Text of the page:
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Monday, 13 February 2017
Page: 574


Senator CASH (Western AustraliaMinister Assisting the Prime Minister for the Public Service, Minister for Employment and Minister for Women) (10:25): I thank all senators for their contribution to the debate on the Migration Amendment (Character Cancellation Consequential Provisions) Bill 2016, and in particular I thank the opposition for their comments and their support of this particular piece of legislation. It is important to note that the measures in this bill have previously been reviewed by the Senate Legal and Constitutional Affairs Legislation Committee. I note that the committee recommended that the bill be passed subject to the explanatory memorandum being amended to further clarify the operation of the retrospective provisions of the bill, and I am pleased to advise the chamber that this has been done.

A key amendment made by the Migration Amendment (Character and General Visa Cancellation) Act was the introduction of mandatory visa cancellation for noncitizens in jail serving a full-time custodial sentence of imprisonment and who have been sentenced to 12 months imprisonment or have been found guilty of sexually-based offences involving a child. The vast majority of noncitizens who have had their visas cancelled under the mandatory cancellation powers are repeat offenders with multiple criminal convictions in Australia or serious or violent offenders. The amendments to the bill the Senate is currently debating are important consequential amendments that will ensure that the character and cancellation provisions in the Migration Act operate effectively as intended following amendments made in December 2014 by the Migration Amendment (Character and General Visa Cancellation) Act 2014.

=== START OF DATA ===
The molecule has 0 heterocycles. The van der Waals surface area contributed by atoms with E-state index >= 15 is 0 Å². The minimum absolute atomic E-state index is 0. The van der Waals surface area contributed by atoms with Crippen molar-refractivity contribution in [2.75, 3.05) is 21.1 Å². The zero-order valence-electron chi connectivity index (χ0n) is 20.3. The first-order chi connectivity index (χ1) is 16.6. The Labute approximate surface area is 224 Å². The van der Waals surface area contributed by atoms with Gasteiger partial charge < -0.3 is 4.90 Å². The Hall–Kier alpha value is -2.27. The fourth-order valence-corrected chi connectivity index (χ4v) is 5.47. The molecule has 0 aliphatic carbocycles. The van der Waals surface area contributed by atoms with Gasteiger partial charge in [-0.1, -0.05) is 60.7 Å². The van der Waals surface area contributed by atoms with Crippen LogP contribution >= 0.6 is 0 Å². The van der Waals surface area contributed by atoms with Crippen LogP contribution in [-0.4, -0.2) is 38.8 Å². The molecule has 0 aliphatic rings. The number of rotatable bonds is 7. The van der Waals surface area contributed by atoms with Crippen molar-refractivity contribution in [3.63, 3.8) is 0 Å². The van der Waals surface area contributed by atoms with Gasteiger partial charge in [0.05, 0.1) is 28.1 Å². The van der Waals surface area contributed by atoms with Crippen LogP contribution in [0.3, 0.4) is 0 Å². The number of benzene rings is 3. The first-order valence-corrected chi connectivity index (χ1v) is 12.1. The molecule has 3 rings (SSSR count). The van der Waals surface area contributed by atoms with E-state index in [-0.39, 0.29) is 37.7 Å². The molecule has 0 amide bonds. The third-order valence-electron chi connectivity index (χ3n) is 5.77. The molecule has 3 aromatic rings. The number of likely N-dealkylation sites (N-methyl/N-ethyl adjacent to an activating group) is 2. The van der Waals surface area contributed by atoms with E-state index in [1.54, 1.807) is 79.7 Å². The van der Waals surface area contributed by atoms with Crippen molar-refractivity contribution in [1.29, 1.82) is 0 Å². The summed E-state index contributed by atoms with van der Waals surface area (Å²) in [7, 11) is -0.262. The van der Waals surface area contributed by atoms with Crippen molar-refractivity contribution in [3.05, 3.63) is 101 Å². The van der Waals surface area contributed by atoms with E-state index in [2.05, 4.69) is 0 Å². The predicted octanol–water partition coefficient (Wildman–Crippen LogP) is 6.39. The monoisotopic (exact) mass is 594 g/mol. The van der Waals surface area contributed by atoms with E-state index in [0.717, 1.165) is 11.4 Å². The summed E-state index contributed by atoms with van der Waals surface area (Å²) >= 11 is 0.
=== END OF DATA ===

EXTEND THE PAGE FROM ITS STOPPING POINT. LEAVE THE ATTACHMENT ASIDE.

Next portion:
The government will not be supporting the second reading amendment moved by Senator McKim on behalf of the Australian Greens. There is no need for this amendment. There are already robust arrangements in place to prevent a person of character concern from travelling to and entering Australia. Every person wishing to travel to and enter Australia must hold a visa. There are special visa arrangements in place for certain categories of people, such as guests of government and members of the royal family, and this includes heads of state and foreign dignitaries. I commend the bill to the Senate.

The DEPUTY PRESIDENT: The question is that the second reading amendment moved by Senator McKim be agreed to.

The DEPUTY PRESIDENT: The question is that the bill now be read a second time.